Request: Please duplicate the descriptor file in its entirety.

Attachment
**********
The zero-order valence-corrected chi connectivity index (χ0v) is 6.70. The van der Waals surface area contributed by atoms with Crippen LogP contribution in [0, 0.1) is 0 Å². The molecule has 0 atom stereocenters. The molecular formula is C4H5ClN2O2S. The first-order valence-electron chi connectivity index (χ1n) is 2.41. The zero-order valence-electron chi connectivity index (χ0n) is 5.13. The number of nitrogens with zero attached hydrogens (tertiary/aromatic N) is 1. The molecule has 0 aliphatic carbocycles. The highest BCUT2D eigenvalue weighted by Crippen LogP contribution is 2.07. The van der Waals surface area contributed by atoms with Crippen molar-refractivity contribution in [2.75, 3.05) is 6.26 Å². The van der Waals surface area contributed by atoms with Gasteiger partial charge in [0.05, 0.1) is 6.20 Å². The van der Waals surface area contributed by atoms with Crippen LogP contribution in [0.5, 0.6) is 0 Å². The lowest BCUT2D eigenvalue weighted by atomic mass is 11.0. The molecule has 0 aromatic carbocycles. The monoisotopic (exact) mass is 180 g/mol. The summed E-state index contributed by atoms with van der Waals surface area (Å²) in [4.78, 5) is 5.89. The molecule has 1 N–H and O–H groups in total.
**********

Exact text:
The zero-order valence-corrected chi connectivity index (χ0v) is 6.70. The van der Waals surface area contributed by atoms with Crippen LogP contribution in [0, 0.1) is 0 Å². The molecule has 0 atom stereocenters. The molecular formula is C4H5ClN2O2S. The first-order valence-electron chi connectivity index (χ1n) is 2.41. The zero-order valence-electron chi connectivity index (χ0n) is 5.13. The number of nitrogens with zero attached hydrogens (tertiary/aromatic N) is 1. The molecule has 0 aliphatic carbocycles. The highest BCUT2D eigenvalue weighted by Crippen LogP contribution is 2.07. The van der Waals surface area contributed by atoms with Crippen molar-refractivity contribution in [2.75, 3.05) is 6.26 Å². The van der Waals surface area contributed by atoms with Gasteiger partial charge in [0.05, 0.1) is 6.20 Å². The van der Waals surface area contributed by atoms with Crippen LogP contribution in [0.5, 0.6) is 0 Å². The lowest BCUT2D eigenvalue weighted by atomic mass is 11.0. The molecule has 0 aromatic carbocycles. The monoisotopic (exact) mass is 180 g/mol. The summed E-state index contributed by atoms with van der Waals surface area (Å²) in [4.78, 5) is 5.89. The molecule has 1 N–H and O–H groups in total.